Something important isn’t getting the headlines like it should: The New World Financial Order.
As the politicians and central bankers run around like March hares chucking money at anything that isn’t moving as fast as themselves, like bank lending and unsold autos and Olympic building sites and transport infrastructure that isn’t going anywhere, something important isn’t getting the headlines like it should: The New World Financial Order.
This global crisis is revealing some interesting deficiencies: the only genuinely well-organised financial centres are New York/Boston and London, followed by Paris, Frankfurt and Zurich, but at a lesser level. And outside the US, UK and EU, what are we looking at? Abu Dhabi, Bahrain and Singapore perhaps, and…?
You can forget Africa, Australasia, China, Japan (where they are as good at making things as not managing money), India, Korea, Turkey, Russia and South America.
The reality is that the resolution of the new world order can only emerge from the Anglo-Saxon world of England and New England, where the finest universities and private think-tanks and leading consultancies of every type are located, and all conversant with English law. What the rest of the world thinks up for all practical purposes is frankly irrelevant.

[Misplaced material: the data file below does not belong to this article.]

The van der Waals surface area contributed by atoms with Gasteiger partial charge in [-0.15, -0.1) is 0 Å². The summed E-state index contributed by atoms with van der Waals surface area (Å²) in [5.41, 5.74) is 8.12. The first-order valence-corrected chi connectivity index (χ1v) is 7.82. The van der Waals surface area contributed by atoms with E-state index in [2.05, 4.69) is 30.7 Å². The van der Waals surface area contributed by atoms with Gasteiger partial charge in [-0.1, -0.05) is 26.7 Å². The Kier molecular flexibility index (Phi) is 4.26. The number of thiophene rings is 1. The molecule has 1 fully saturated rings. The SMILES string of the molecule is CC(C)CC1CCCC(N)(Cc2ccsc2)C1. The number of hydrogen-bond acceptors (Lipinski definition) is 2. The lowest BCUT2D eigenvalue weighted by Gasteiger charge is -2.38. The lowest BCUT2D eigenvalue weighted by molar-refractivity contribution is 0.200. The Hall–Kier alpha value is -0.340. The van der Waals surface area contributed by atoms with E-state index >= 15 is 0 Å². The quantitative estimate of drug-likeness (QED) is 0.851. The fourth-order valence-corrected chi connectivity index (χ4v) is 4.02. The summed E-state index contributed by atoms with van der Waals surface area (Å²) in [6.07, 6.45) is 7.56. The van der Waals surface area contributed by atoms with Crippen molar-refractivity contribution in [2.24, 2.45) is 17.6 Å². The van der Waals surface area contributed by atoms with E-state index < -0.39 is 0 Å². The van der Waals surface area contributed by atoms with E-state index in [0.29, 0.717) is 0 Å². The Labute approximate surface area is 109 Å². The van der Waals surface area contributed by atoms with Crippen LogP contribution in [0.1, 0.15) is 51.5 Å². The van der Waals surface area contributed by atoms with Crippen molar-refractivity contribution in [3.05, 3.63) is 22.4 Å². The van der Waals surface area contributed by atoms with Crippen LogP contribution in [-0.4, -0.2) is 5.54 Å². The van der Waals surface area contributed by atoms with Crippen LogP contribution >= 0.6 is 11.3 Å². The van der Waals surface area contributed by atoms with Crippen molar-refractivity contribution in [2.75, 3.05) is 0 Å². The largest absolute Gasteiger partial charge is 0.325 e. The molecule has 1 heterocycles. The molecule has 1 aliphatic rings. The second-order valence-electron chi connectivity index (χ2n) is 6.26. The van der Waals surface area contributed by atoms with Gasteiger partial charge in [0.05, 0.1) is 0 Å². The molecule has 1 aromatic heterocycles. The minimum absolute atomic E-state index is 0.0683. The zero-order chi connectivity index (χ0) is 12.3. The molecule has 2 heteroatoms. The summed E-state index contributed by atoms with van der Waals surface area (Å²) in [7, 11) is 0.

The next deficiency thrown up by the crisis is the utter failure of the brave new world of regulation. It’s complicated, cumbersome and expensive and run by losers, so it shouldn’t surprise us that it hasn’t worked.
All markets require varying levels of regulation, especially financial ones. And regulatory rules that are simple, clear and inexpensive to operate and designed by those experienced in the markets and don’t require rain forest-loads of paper to manage them are by far the best.
The London Stock Exchange’s Yellow Book is a case in point: during the crisis, the exchange has worked efficiently with no problems, unlike the banks and central banks who forgot the most basic rules of banking.
The regulatory systems that have failed were designed by government bureaucrats and consumed rain forests, to the point where the regulators couldn’t spot a tree called Northern Rock for the sake of the forests of paperwork that had buried them.
This debate of all debates has so far only gone backwards, to 1944 and Bretton Woods, as though that arrangement could be a panacea for all the ills in today’s global economy.
Just to remind ourselves what Bretton Woods was all about: in the post-war era, stability between nations and their currencies was rightly perceived as a sine qua non to get world trade moving again on a basis of fair and certain value: all currencies were aligned with the victor’s Dollar, the strongest currency in the world, and the mighty Dollar was convertible to gold at $35 per ounce.
Now, however, as gold approaches $1,000 an ounce, it would mean that the Dollar has lost 97% of its 1944 value. In fact, the Dollar’s convertibility into gold was suspended in 1971, which was just as well as those forced alignments would never have survived the 1974 Oil Crisis, or the 1998 Asian and Ruble currency crises. And a currency crisis could erupt at any time in this crisis…
Yesterday’s solutions have no currency today. With a Harvard lawyer about to enter the White House, the time is propitious for all the collective wisdom and intelligence of the English-speaking institutions to redefine the structures and rules of the new world financial order.